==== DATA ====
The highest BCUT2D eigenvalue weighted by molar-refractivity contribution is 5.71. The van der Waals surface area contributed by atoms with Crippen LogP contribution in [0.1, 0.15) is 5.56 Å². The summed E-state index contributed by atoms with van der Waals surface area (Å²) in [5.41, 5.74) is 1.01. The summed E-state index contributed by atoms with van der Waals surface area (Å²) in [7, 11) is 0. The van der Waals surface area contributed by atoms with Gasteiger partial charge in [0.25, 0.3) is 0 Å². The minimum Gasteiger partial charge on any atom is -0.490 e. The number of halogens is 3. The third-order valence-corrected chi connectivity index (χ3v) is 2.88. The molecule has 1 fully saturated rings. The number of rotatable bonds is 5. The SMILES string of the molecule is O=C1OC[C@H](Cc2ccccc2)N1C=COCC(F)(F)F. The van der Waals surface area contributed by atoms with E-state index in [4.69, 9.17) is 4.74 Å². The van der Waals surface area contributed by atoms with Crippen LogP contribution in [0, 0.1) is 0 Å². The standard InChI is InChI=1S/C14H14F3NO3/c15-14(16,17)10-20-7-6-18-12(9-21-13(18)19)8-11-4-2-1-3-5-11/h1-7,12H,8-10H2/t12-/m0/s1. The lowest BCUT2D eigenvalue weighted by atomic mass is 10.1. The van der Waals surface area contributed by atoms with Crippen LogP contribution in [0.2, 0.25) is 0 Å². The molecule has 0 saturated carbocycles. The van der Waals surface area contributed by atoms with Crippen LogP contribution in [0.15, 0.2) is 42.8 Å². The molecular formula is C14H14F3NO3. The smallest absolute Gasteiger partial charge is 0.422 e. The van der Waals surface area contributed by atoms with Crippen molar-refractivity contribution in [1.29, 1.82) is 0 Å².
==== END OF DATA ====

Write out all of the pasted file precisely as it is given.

The highest BCUT2D eigenvalue weighted by molar-refractivity contribution is 5.71. The van der Waals surface area contributed by atoms with Crippen LogP contribution in [0.1, 0.15) is 5.56 Å². The summed E-state index contributed by atoms with van der Waals surface area (Å²) in [5.41, 5.74) is 1.01. The summed E-state index contributed by atoms with van der Waals surface area (Å²) in [7, 11) is 0. The van der Waals surface area contributed by atoms with Gasteiger partial charge in [0.25, 0.3) is 0 Å². The minimum Gasteiger partial charge on any atom is -0.490 e. The number of halogens is 3. The third-order valence-corrected chi connectivity index (χ3v) is 2.88. The molecule has 1 fully saturated rings. The number of rotatable bonds is 5. The SMILES string of the molecule is O=C1OC[C@H](Cc2ccccc2)N1C=COCC(F)(F)F. The van der Waals surface area contributed by atoms with E-state index in [4.69, 9.17) is 4.74 Å². The van der Waals surface area contributed by atoms with Crippen LogP contribution in [0, 0.1) is 0 Å². The standard InChI is InChI=1S/C14H14F3NO3/c15-14(16,17)10-20-7-6-18-12(9-21-13(18)19)8-11-4-2-1-3-5-11/h1-7,12H,8-10H2/t12-/m0/s1. The lowest BCUT2D eigenvalue weighted by atomic mass is 10.1. The van der Waals surface area contributed by atoms with Crippen LogP contribution in [0.2, 0.25) is 0 Å². The molecule has 0 saturated carbocycles. The van der Waals surface area contributed by atoms with Crippen LogP contribution in [0.15, 0.2) is 42.8 Å². The molecular formula is C14H14F3NO3. The smallest absolute Gasteiger partial charge is 0.422 e. The van der Waals surface area contributed by atoms with Crippen molar-refractivity contribution in [1.29, 1.82) is 0 Å².